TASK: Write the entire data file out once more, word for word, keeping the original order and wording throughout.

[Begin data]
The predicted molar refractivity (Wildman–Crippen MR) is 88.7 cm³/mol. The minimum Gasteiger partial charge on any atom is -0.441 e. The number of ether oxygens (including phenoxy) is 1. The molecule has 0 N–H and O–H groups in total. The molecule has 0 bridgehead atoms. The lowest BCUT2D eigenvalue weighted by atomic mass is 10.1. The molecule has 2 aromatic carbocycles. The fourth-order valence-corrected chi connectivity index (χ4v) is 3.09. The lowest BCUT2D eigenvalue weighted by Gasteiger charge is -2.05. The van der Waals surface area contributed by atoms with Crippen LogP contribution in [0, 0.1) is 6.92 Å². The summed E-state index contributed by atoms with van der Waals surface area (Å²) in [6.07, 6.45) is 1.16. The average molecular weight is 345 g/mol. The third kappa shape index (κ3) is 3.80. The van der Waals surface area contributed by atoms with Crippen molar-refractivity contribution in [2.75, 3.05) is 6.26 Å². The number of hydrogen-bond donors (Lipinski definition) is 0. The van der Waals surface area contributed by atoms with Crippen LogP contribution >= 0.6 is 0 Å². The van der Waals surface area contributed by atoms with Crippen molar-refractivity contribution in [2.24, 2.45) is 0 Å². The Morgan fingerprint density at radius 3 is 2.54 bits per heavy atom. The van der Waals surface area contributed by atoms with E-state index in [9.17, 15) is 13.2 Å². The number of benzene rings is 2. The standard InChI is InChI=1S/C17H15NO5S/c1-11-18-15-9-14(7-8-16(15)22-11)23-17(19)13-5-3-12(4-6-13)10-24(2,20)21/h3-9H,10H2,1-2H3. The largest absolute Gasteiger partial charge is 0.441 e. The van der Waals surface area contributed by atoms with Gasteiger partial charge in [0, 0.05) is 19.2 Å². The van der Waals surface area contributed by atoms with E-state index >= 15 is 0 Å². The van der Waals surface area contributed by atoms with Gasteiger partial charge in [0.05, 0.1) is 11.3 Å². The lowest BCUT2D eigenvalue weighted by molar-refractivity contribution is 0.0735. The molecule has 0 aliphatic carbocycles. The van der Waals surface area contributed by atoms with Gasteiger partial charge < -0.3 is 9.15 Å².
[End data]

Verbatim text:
The predicted molar refractivity (Wildman–Crippen MR) is 88.7 cm³/mol. The minimum Gasteiger partial charge on any atom is -0.441 e. The number of ether oxygens (including phenoxy) is 1. The molecule has 0 N–H and O–H groups in total. The molecule has 0 bridgehead atoms. The lowest BCUT2D eigenvalue weighted by atomic mass is 10.1. The molecule has 2 aromatic carbocycles. The fourth-order valence-corrected chi connectivity index (χ4v) is 3.09. The lowest BCUT2D eigenvalue weighted by Gasteiger charge is -2.05. The van der Waals surface area contributed by atoms with Crippen LogP contribution in [0, 0.1) is 6.92 Å². The summed E-state index contributed by atoms with van der Waals surface area (Å²) in [6.07, 6.45) is 1.16. The average molecular weight is 345 g/mol. The third kappa shape index (κ3) is 3.80. The van der Waals surface area contributed by atoms with Crippen molar-refractivity contribution in [2.75, 3.05) is 6.26 Å². The number of hydrogen-bond donors (Lipinski definition) is 0. The van der Waals surface area contributed by atoms with Crippen LogP contribution >= 0.6 is 0 Å². The van der Waals surface area contributed by atoms with Crippen molar-refractivity contribution in [2.24, 2.45) is 0 Å². The Morgan fingerprint density at radius 3 is 2.54 bits per heavy atom. The van der Waals surface area contributed by atoms with E-state index in [9.17, 15) is 13.2 Å². The number of benzene rings is 2. The standard InChI is InChI=1S/C17H15NO5S/c1-11-18-15-9-14(7-8-16(15)22-11)23-17(19)13-5-3-12(4-6-13)10-24(2,20)21/h3-9H,10H2,1-2H3. The largest absolute Gasteiger partial charge is 0.441 e. The van der Waals surface area contributed by atoms with Gasteiger partial charge in [0, 0.05) is 19.2 Å². The van der Waals surface area contributed by atoms with E-state index >= 15 is 0 Å². The van der Waals surface area contributed by atoms with Gasteiger partial charge in [0.05, 0.1) is 11.3 Å². The lowest BCUT2D eigenvalue weighted by molar-refractivity contribution is 0.0735. The molecule has 0 aliphatic carbocycles. The van der Waals surface area contributed by atoms with Gasteiger partial charge < -0.3 is 9.15 Å².